The World Health Organization (WHO) estimated that 289,000 women died during pregnancy and childbirth in 2013, 99% of whom were in developing countries where access to healthcare staff and technologies is low - UNICEF recognises this problem and a key Millennium Development Goal is to reduce infant and maternal mortality by 75%.
While there are many areas in developing countries lacking essential infrastructure elements, the adoption of mobile data networks has been rapid with an estimated 635 million mobile phone subscriptions in 2015 in Sub Saharan Africa - looking to rise to some 930 million by 2019 with extensive coverage across the continent.
René is a highly portable and rugged device which is designed to exploit this data coverage and mobile adoption to support a step change in healthcare for both mother and baby. René is designed to be used away from clinics and major population centres by relatively untrained staff and it captures the fetal heart rate - allowing many mothers to hear the sound of their unborn child’s beating heart for the first time. Transmission of the resultant heart rate trace and patient data through the GSM network allows smaller teams of specialist doctors, located anywhere in the world, to alert people to possible problems and further support.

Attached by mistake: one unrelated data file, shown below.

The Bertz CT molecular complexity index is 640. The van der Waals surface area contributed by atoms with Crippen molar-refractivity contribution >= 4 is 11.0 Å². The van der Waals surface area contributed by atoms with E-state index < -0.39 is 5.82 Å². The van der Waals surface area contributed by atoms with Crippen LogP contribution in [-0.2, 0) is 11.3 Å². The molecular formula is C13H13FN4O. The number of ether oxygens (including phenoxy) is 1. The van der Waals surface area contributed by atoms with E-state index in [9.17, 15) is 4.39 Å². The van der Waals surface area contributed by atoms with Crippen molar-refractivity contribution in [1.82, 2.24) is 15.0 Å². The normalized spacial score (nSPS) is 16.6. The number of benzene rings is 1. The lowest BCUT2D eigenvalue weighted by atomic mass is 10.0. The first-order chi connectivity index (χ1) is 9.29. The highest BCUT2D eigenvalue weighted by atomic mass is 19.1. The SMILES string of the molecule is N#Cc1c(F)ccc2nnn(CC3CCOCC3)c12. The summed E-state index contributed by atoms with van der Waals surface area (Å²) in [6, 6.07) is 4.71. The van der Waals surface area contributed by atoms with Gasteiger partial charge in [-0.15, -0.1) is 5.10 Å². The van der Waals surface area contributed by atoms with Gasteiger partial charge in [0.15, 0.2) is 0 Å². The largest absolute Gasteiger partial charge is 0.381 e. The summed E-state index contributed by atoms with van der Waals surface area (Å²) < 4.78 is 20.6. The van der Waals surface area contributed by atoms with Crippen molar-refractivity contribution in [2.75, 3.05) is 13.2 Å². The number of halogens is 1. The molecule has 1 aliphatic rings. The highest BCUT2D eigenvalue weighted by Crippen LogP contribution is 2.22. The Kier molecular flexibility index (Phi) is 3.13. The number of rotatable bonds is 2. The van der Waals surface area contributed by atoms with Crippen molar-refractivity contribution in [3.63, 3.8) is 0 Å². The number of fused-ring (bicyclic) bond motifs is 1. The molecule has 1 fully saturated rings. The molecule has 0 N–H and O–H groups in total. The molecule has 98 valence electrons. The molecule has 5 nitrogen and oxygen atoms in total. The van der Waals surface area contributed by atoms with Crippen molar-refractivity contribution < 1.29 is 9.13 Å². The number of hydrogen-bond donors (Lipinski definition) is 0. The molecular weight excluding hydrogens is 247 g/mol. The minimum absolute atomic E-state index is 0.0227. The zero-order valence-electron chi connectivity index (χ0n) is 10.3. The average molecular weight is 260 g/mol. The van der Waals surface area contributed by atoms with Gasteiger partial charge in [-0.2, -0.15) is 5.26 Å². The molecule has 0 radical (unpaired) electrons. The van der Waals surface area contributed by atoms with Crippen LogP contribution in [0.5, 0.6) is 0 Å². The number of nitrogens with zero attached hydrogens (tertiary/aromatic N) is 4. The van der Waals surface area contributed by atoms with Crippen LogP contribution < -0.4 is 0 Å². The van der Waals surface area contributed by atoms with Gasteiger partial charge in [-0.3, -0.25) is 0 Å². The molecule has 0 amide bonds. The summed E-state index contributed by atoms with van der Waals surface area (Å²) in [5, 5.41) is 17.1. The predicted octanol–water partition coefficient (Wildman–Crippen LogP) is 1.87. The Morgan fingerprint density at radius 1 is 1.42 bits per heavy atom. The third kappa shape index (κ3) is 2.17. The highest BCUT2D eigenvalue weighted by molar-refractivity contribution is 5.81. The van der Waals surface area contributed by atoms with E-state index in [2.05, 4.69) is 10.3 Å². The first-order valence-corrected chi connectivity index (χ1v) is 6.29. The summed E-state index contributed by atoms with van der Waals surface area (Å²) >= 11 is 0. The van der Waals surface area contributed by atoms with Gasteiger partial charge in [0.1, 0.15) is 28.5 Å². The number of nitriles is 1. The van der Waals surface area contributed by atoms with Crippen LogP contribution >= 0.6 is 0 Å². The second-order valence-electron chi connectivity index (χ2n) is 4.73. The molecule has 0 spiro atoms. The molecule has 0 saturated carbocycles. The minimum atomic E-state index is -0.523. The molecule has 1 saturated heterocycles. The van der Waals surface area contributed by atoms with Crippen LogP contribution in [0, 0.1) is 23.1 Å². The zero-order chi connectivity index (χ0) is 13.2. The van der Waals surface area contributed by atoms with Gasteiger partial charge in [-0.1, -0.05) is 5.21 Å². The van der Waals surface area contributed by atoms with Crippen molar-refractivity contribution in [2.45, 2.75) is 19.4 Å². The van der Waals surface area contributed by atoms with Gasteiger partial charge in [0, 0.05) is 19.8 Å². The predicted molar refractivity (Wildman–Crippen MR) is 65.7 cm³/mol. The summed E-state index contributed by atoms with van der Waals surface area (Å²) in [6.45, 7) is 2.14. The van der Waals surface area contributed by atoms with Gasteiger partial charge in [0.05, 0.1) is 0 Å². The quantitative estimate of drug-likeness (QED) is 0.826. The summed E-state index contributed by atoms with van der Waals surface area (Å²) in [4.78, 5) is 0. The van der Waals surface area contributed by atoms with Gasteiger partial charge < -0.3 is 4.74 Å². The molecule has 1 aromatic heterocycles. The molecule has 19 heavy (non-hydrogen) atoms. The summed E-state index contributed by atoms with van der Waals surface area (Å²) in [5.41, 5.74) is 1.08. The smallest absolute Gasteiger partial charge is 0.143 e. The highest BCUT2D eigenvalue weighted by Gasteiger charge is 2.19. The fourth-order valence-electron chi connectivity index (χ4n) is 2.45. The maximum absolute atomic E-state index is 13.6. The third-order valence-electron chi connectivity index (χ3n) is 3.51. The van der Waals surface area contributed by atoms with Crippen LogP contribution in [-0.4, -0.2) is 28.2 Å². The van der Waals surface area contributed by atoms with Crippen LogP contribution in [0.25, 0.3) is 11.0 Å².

The real innovation in René is its approach to exploiting and developing existing technology to solve a very real problem that is fit for the market it serves. Proven 2Mhz ultrasound crystal heads provide the basis of the Doppler shift approach to detection of fetal heart rate whilst on-board processing, rechargeable battery power and a bluetooth data connection allow for the construction of a robust and proven device that can be developed for immediate market deployment. Connection to standard smartphones, leveraging their processing, display, communication and audio capabilities, through a simple app provides a highly capable hand-held fetal monitoring device for a fraction of the cost of existing products - with greater functionality and suitability to developing country use.